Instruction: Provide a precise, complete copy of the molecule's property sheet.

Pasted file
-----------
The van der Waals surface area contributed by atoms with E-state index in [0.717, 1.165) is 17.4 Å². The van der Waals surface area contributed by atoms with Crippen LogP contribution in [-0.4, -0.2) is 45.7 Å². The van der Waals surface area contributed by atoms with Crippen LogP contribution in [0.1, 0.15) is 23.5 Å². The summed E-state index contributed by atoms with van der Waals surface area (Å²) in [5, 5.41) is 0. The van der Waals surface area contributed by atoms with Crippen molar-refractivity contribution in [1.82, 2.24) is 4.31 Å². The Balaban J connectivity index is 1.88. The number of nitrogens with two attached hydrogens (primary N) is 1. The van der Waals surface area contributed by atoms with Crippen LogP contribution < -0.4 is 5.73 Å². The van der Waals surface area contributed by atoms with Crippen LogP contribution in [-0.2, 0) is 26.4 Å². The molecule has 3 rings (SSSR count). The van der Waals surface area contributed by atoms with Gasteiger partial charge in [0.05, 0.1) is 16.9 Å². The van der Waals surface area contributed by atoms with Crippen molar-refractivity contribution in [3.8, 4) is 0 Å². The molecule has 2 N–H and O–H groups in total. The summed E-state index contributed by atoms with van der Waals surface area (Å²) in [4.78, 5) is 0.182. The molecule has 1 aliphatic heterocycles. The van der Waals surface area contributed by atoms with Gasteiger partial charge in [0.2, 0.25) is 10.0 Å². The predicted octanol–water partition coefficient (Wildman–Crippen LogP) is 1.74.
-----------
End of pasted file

The van der Waals surface area contributed by atoms with E-state index in [0.717, 1.165) is 17.4 Å². The van der Waals surface area contributed by atoms with Crippen LogP contribution in [-0.4, -0.2) is 45.7 Å². The van der Waals surface area contributed by atoms with Crippen LogP contribution in [0.1, 0.15) is 23.5 Å². The summed E-state index contributed by atoms with van der Waals surface area (Å²) in [5, 5.41) is 0. The van der Waals surface area contributed by atoms with Crippen molar-refractivity contribution in [1.82, 2.24) is 4.31 Å². The Balaban J connectivity index is 1.88. The number of nitrogens with two attached hydrogens (primary N) is 1. The van der Waals surface area contributed by atoms with Crippen LogP contribution < -0.4 is 5.73 Å². The van der Waals surface area contributed by atoms with Crippen LogP contribution in [-0.2, 0) is 26.4 Å². The molecule has 3 rings (SSSR count). The van der Waals surface area contributed by atoms with Gasteiger partial charge in [0.05, 0.1) is 16.9 Å². The van der Waals surface area contributed by atoms with Crippen molar-refractivity contribution in [3.8, 4) is 0 Å². The molecule has 2 N–H and O–H groups in total. The summed E-state index contributed by atoms with van der Waals surface area (Å²) in [4.78, 5) is 0.182. The molecule has 1 aliphatic heterocycles. The van der Waals surface area contributed by atoms with Gasteiger partial charge in [0.2, 0.25) is 10.0 Å². The predicted octanol–water partition coefficient (Wildman–Crippen LogP) is 1.74.